Looking To The Olympics For A Lesson In Body Diversity

By Heidi Stevens
Chicago Tribune

WWR Article Summary (tl;dr) Artist Wendy Fox has launched a Kickstarter campaign to fund a project that would highlight the body diversity of female athletes at the Rio Olympics. She’s hoping to raise $37,339 ($50,000 in Australian dollars; Fox is based in Melbourne) by Aug. 25 to create a book and poster of the Rio gold medalists.

Chicago Tribune

After the 2012 Olympic Games in London, artist Wendy Fox embarked on a project to show the stunning body diversity among female gold medalists.

“There’s way too much emphasis on what the female body looks like,” she told me at the time. “I want this project to celebrate what the female body can do.”

She collected the heights, weights and ages of every female gold medalist from 2012 (data available on the Olympics website) and illustrated a giant poster of all 276 of them, from shortest (Chinese gymnast Deng Linlin) to tallest (American basketball player Sylvia Fowles, who used to play for the Chicago Sky).

She wants to do the same for Rio.

“Athletes are role models,” she told me. “Athletes come in vastly different shapes and sizes, as do regular women.”
But you wouldn’t necessarily know it from looking at magazine covers.

“Coverage for women’s sports does increase significantly during the Olympics, however it tends to limit its coverage to the more feminine, glamorous, let’s-appeal-to-men sports like beach volleyball,” she said. “Objectifying women by giving coverage preference to the athletes that most resemble models is detracting from the athletic accomplishments, and it treats women as if they are entertainment.”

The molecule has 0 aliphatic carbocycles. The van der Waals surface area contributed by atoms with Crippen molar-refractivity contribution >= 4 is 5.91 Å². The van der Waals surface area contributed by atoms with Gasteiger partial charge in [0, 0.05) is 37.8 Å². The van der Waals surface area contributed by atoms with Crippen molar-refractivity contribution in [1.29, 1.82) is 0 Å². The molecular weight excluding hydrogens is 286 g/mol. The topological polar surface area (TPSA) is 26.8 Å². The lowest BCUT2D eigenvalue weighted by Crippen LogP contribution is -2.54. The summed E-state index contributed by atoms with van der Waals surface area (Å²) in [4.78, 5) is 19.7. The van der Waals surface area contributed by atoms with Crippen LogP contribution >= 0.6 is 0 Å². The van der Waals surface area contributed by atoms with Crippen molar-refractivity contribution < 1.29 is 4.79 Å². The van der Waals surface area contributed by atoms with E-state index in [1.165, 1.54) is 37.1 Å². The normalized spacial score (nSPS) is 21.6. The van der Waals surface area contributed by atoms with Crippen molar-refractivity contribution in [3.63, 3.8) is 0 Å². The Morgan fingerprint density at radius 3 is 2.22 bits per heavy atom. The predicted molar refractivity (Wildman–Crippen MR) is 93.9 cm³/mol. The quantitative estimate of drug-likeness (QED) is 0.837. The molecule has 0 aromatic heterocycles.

And it only tells a fraction of the story, the same fraction we already see and hear in non-Olympics media coverage.

“That is, pretty much in this order, we should be lean and toned, small-waisted, have ample breasts, long legs and be of reasonable height but not too tall,” Fox said. “Even plus-size models are pretty much larger versions of the same overall shape.”

This week, Fox launched a Kickstarter campaign to fund her Rio project. She’s hoping to raise $37,339 ($50,000 in Australian dollars; Fox is based in Melbourne) by Aug. 25 to create a book and poster of the Rio gold medalists.

“When I was watching the London Olympics, I was really amazed by the physical diversity of the female athlete,” Fox says in the Kickstarter video. “And I realized, you know, I’m watching the healthiest, fiercest, fastest women in the world. And they don’t have bodies that adhere to the model ideal. They have bodies that adhere to athleticism.”

Fox hopes to illustrate, once again, that strong and healthy can look hundreds of different ways.

“Watching women embracing and working with what they have, rather than thinking their bodies have to fit a culturally prescribed type, is a hugely positive message to send,” she said.

And we have to do our part to embrace more than one ideal.

Nineteen-year-old gymnast Simone Biles, predicted to win the Olympic all-around title in Rio, told New York Magazine she was teased for her muscular frame as a tween. “I always hid it with a jacket,” she said. “I was always wearing a jacket.”

But lately …

“People’s reactions have changed over the past few years,” the article states, “which Biles credits to an appreciation of stronger bodies.”

“Now people are like, ‘Do you lift? Are you a gymnast? You have a good body,’ ” Biles said. “People just appreciate it more, and we’re just a little bit more confident as we get older.”

Maybe that appreciation, and confidence, will trickle into the nonathlete world too, and we’ll eventually accept that women’s bodies don’t all have to be corrected and coaxed into a single type.

Fox’s project is a promising start.

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